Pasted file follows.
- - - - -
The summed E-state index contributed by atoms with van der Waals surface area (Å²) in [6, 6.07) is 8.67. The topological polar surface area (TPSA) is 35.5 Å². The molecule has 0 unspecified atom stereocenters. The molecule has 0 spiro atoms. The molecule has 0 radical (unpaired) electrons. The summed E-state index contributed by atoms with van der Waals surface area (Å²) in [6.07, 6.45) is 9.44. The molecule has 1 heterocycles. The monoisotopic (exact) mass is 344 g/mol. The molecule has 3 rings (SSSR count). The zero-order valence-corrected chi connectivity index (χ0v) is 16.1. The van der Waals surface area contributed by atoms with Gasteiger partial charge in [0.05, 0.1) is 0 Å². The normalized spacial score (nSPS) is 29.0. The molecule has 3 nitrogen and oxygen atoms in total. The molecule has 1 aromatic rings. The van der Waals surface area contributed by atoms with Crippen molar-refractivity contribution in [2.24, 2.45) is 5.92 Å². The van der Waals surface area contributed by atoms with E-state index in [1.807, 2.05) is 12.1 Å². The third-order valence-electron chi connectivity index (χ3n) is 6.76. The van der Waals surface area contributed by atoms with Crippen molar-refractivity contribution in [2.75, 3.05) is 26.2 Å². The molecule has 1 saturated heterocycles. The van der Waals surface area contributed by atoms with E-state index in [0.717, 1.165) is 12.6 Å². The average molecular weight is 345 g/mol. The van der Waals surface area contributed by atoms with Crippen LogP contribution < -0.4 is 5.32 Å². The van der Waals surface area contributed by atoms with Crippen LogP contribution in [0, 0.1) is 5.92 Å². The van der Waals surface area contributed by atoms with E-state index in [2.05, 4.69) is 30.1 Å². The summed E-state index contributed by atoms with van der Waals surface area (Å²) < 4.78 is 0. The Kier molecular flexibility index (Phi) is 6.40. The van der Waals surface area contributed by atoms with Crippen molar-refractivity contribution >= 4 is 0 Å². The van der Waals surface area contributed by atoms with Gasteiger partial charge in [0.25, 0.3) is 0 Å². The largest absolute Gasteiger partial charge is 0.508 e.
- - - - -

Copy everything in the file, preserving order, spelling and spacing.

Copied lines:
The summed E-state index contributed by atoms with van der Waals surface area (Å²) in [6, 6.07) is 8.67. The topological polar surface area (TPSA) is 35.5 Å². The molecule has 0 unspecified atom stereocenters. The molecule has 0 spiro atoms. The molecule has 0 radical (unpaired) electrons. The summed E-state index contributed by atoms with van der Waals surface area (Å²) in [6.07, 6.45) is 9.44. The molecule has 1 heterocycles. The monoisotopic (exact) mass is 344 g/mol. The molecule has 3 rings (SSSR count). The zero-order valence-corrected chi connectivity index (χ0v) is 16.1. The van der Waals surface area contributed by atoms with Gasteiger partial charge in [0.05, 0.1) is 0 Å². The normalized spacial score (nSPS) is 29.0. The molecule has 3 nitrogen and oxygen atoms in total. The molecule has 1 aromatic rings. The van der Waals surface area contributed by atoms with Crippen molar-refractivity contribution in [2.24, 2.45) is 5.92 Å². The van der Waals surface area contributed by atoms with E-state index in [1.807, 2.05) is 12.1 Å². The third-order valence-electron chi connectivity index (χ3n) is 6.76. The van der Waals surface area contributed by atoms with Crippen molar-refractivity contribution in [2.75, 3.05) is 26.2 Å². The molecule has 1 saturated heterocycles. The van der Waals surface area contributed by atoms with E-state index in [0.717, 1.165) is 12.6 Å². The average molecular weight is 345 g/mol. The van der Waals surface area contributed by atoms with Crippen LogP contribution < -0.4 is 5.32 Å². The van der Waals surface area contributed by atoms with Crippen LogP contribution in [0, 0.1) is 5.92 Å². The van der Waals surface area contributed by atoms with E-state index in [2.05, 4.69) is 30.1 Å². The summed E-state index contributed by atoms with van der Waals surface area (Å²) < 4.78 is 0. The Kier molecular flexibility index (Phi) is 6.40. The van der Waals surface area contributed by atoms with Crippen molar-refractivity contribution >= 4 is 0 Å². The van der Waals surface area contributed by atoms with Gasteiger partial charge in [0.25, 0.3) is 0 Å². The largest absolute Gasteiger partial charge is 0.508 e.